If you have been following MobiHealthNews' series of contributed articles penned by Bradley Merrill Thompson, a strategic counsel at EBG Advisors, you know that the regulatory environment facing the mobile health industry is unfortunately about as murky as the Gulf Coast right now.
In order to at least draw a line for those companies that believe they do not fall into an FDA regulated device category, Thompson and Dane Stout, Executive Director of the Anson Group, have formed a "temporary" mHealth Regulatory Coalition that aims to work with the FDA to determine where that line should be drawn and to subsequently make that information readily available. (The group is open to all interested parties and is not an official committee within the FDA, view Thompson's invitation to join here.)
Thompson explained this very well in his most recent and final article in our series on mobile health regulation, here's the relevant passage:
"There are a number of technologies used in mHealth where balancing those factors would lead a reasonable person to conclude that regulation is unnecessary. Because of that, recently several of us got together and announced the formation of a coalition—the mHealth Regulatory Coalition or MRC– to develop a consensus among industry participants regarding the scope of what FDA should and should not regulate in the area of mHealth technologies, and propose that approach to FDA for adoption. Dr. Jeffrey Shuren, the Director of the Center for Devices and Radiological Health of FDA, as the recent annual meeting of FDLI invited industry to propose guidance documents on policy issues of importance to industry. FDA will take those documents, make any changes they feel are necessary, and then propose them for formal adoption. We think this topic is ideal for a proposed guidance.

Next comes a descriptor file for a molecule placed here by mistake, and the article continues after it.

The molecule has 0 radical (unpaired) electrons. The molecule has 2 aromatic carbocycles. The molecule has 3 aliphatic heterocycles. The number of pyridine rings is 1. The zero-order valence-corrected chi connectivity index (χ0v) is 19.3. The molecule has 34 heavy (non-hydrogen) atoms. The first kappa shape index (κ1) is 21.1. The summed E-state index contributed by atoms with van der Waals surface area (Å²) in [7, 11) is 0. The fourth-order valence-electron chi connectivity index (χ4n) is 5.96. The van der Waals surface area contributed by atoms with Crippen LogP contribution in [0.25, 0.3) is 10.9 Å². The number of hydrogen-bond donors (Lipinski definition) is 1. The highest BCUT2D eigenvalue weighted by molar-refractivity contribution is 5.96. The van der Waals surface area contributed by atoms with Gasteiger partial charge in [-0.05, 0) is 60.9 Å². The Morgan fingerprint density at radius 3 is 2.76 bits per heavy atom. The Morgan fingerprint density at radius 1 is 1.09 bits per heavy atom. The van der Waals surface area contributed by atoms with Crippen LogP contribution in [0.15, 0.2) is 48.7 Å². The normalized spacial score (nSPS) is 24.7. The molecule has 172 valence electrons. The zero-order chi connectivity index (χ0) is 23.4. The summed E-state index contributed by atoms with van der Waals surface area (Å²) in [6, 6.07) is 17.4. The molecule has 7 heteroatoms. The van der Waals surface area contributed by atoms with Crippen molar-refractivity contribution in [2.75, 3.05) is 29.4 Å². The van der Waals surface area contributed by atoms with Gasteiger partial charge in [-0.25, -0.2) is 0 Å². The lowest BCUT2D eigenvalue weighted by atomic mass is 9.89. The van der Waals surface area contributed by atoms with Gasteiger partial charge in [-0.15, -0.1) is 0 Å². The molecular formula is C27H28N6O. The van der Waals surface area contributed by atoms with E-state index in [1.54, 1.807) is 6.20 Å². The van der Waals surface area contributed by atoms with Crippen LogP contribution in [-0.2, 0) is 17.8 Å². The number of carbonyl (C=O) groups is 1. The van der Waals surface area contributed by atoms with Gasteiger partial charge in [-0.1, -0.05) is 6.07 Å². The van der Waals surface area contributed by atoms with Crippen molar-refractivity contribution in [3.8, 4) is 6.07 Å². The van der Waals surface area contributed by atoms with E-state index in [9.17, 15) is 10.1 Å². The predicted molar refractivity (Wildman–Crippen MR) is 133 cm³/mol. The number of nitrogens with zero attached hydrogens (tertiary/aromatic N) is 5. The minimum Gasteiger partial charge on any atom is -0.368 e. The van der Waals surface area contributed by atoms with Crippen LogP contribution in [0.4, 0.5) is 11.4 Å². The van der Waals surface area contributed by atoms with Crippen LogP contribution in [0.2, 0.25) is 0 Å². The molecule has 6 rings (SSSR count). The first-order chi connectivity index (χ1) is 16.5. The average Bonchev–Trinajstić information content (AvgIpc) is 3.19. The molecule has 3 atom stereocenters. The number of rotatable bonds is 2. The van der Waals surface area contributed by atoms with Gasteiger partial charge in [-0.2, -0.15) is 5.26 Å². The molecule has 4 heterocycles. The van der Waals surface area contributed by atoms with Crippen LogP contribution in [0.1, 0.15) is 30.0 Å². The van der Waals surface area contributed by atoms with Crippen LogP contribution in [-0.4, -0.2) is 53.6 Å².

"The MRC is very narrowly focused on the one task, and indeed is only temporary. It will only continue so long as it takes to complete that task, hopefully within months. We are inviting members of the mHealth industry to participate alongside existing trade groups to be inclusive. We plan to have our first meeting on July 8 in Washington, to get organized.
"Our concern is that there are a variety of companies and investors sitting on the sidelines out of fear they may be regulated. The uncertainty is helping no one. We plan to tackle the scope of FDA regulation head on by developing a proposed list of mHealth technologies and intended uses that FDA should regulate, and a list of those they should not. Our preference is to achieve as much specificity as possible, so we can move closer to the efficient frontier."
Read Thompson's full article on the dynamic future of mHealth regulation here